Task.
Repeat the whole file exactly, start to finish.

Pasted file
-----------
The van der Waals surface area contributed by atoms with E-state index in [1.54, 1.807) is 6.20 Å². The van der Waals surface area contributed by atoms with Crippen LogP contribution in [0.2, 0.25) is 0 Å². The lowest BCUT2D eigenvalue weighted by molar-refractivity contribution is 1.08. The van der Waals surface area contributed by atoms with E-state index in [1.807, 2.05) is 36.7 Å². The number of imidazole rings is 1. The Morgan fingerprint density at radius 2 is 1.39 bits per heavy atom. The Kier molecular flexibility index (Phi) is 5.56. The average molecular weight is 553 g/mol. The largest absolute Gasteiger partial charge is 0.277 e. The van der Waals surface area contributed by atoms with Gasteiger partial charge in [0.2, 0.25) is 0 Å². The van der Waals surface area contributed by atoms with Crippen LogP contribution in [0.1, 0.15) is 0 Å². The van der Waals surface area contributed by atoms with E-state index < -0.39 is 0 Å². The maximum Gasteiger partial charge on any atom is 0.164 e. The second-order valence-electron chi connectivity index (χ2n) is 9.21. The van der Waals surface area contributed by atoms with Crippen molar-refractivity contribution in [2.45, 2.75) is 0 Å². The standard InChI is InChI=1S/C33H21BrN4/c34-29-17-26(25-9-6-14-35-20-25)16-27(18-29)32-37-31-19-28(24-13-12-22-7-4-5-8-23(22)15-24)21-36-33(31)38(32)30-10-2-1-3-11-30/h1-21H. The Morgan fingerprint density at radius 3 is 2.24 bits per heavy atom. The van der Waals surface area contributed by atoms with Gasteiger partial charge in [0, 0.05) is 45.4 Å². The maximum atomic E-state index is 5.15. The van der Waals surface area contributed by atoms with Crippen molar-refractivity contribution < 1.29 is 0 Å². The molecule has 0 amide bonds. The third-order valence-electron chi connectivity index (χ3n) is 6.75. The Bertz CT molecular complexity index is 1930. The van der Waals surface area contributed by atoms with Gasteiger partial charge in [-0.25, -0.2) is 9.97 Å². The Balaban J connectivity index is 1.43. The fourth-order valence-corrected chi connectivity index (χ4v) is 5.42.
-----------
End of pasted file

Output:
The van der Waals surface area contributed by atoms with E-state index in [1.54, 1.807) is 6.20 Å². The van der Waals surface area contributed by atoms with Crippen LogP contribution in [0.2, 0.25) is 0 Å². The lowest BCUT2D eigenvalue weighted by molar-refractivity contribution is 1.08. The van der Waals surface area contributed by atoms with E-state index in [1.807, 2.05) is 36.7 Å². The number of imidazole rings is 1. The Morgan fingerprint density at radius 2 is 1.39 bits per heavy atom. The Kier molecular flexibility index (Phi) is 5.56. The average molecular weight is 553 g/mol. The largest absolute Gasteiger partial charge is 0.277 e. The van der Waals surface area contributed by atoms with Gasteiger partial charge in [0.2, 0.25) is 0 Å². The van der Waals surface area contributed by atoms with Crippen LogP contribution in [0.1, 0.15) is 0 Å². The van der Waals surface area contributed by atoms with E-state index < -0.39 is 0 Å². The maximum Gasteiger partial charge on any atom is 0.164 e. The second-order valence-electron chi connectivity index (χ2n) is 9.21. The van der Waals surface area contributed by atoms with Crippen molar-refractivity contribution in [2.45, 2.75) is 0 Å². The standard InChI is InChI=1S/C33H21BrN4/c34-29-17-26(25-9-6-14-35-20-25)16-27(18-29)32-37-31-19-28(24-13-12-22-7-4-5-8-23(22)15-24)21-36-33(31)38(32)30-10-2-1-3-11-30/h1-21H. The Morgan fingerprint density at radius 3 is 2.24 bits per heavy atom. The van der Waals surface area contributed by atoms with Gasteiger partial charge in [0, 0.05) is 45.4 Å². The maximum atomic E-state index is 5.15. The van der Waals surface area contributed by atoms with Crippen molar-refractivity contribution < 1.29 is 0 Å². The molecule has 0 amide bonds. The third-order valence-electron chi connectivity index (χ3n) is 6.75. The Bertz CT molecular complexity index is 1930. The van der Waals surface area contributed by atoms with Gasteiger partial charge in [-0.25, -0.2) is 9.97 Å². The Balaban J connectivity index is 1.43. The fourth-order valence-corrected chi connectivity index (χ4v) is 5.42.